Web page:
The Doctor is In: Session Two – Advice for Parents during Summer 2020

Photo May 15, 3 14 52 PMBefore someone stops reading and says, “But you aren’t a parent, you don’t understand ….” I know that.  I am setting forth this advice, not as a tremendously exhausted, frustrated, scared and depleted parent, but I am saying it as a career educator, youth educator, on-line/virtual learner (Master’s and Doctorate) and on-line instructor.

So many camps (overnight and day camps) have announced they are cancelled for Summer 2020 or at the least significantly delayed in opening.  In the absence of camp, many parents seem to be rushing to find on-line alternatives (some even provided by their beloved camps themselves).  But wait  …



We all have computer fatigue right now. And there is still a chance your kids could start school in the Fall on-line. Do not have them spend their summer in front of the screen. By the time school rolls around they will be so burnt out and over it … beyond unable to engage in learning. You will have a real fight on your hands and your kids will be in the right on this one.

Instead, invest in a lot of outdoor equipment: volleyball nets/balls, tetherball, water games, corn hole, cones, parachutes, hoola hoops, sidewalk chalk, binoculars, flag football sets, sand pits/boxes, water tables, new bikes/trikes (and helmets), basketball hoops, ball pits, nerf balls of all shapes and sizes and sunscreen!  Engage in scavenger hunts, picnics, geocaching, nature walks, bird finds, planting a garden together, engage in outdoor art projects (painting with nature), painting rocks and leaving them around the neighborhood …

If you are working and can’t run “camp” for your kids, find a camp counselor that doesn’t have a job this summer. Hire them with specific and strict health and safety parameters (for when they are working with your kids and for when they are off on their own at home). … but don’t have your kid sit in front of a screen all summer.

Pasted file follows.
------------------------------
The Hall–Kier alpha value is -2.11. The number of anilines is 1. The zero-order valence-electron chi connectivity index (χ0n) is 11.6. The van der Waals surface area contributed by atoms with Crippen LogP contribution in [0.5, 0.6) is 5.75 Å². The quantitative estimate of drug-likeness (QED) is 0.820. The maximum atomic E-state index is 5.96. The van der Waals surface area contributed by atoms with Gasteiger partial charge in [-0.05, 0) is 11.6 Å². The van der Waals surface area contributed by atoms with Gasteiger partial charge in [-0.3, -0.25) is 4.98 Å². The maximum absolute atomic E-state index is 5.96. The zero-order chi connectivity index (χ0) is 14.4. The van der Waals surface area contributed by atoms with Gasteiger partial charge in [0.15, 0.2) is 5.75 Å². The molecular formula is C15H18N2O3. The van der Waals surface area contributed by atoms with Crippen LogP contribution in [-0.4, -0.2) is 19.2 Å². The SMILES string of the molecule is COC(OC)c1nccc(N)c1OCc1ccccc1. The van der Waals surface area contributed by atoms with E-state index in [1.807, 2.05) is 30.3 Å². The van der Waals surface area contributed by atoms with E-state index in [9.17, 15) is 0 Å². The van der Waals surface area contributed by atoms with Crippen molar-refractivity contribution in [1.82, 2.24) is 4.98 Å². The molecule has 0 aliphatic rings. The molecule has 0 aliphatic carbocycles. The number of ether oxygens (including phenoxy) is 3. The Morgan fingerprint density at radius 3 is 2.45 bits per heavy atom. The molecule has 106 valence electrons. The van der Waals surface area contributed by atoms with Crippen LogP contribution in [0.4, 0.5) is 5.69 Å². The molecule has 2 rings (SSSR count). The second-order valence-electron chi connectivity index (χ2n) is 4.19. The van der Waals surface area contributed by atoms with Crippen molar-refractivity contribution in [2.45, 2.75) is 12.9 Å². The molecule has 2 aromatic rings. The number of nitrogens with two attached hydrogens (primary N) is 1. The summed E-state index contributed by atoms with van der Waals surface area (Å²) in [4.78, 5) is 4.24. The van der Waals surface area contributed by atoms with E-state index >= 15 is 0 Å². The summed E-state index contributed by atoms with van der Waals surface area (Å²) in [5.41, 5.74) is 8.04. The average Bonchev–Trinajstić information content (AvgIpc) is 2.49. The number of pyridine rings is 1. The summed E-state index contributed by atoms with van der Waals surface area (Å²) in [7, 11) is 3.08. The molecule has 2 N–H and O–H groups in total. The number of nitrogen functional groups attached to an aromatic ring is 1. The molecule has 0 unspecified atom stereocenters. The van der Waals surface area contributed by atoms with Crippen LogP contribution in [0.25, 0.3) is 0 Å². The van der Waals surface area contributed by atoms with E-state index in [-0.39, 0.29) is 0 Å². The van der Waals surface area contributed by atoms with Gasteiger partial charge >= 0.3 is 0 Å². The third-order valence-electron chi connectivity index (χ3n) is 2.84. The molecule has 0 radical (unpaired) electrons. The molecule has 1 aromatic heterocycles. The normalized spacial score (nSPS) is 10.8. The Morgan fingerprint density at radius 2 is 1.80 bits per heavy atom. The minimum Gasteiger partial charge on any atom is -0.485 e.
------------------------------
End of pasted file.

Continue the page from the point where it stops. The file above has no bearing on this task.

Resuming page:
Have a teen at home who was supposed to be a CIT/SIT or be in Israel? Think about PROJECT BASED experiences: have them research, plan and plant a garden; build and paint a bench, a storage box or a small shed; they can research and build a little free library for your neighborhood kids; they can paint rocks with motivational sayings and favorite literary quotes and leave them around the neighborhood. Perhaps they can order the materials and make yard signs with warm greetings and place in yards of senior citizens or the home bound.  Lots of volunteer work is still needed – sewing blankets for a shelter or recording audio books for sight impaired.  If your teen is at all politically inclined,  there is a lot of phone banking and postcard writing teens can do for Get Out The Vote or candidate specific.

And yes, they SHOULD connect with their camp communities for a pre-Shabbat sing-along or a Havdallah.  But hours and hours in front of their screens is NOT the answer for Summer 2020.

I am happy to brainstorm with parents on lots of ideas for children of all ages!

P.S. I recognize that not everyone has the financial means nor yard space for all of this … but hopefully it gives everyone some ideas on how to get through summer.


2 Comments (+add yours?)

  1. Sheri Gropper
    May 18, 2020 @ 00:01:27

    Great outdoor ideas Robyn! As a grandma with an almost 6 and 3 year old, I’m helping to find activities for our little ones with creative, hands on experiences. In addition to using some of the supplies you suggested, we’re creating a fairy garden and are going on nature walks to gather “supplies.” We had an indoor tea party using streamers, blowers, and picnic basket items to set the blanket table. We’re making blanket “forts”, using flashlights for shadow puppets, making obstacle courses, and having fun with bubble wrap “roads”. Thank you for providing a blog to share ideas and resources.


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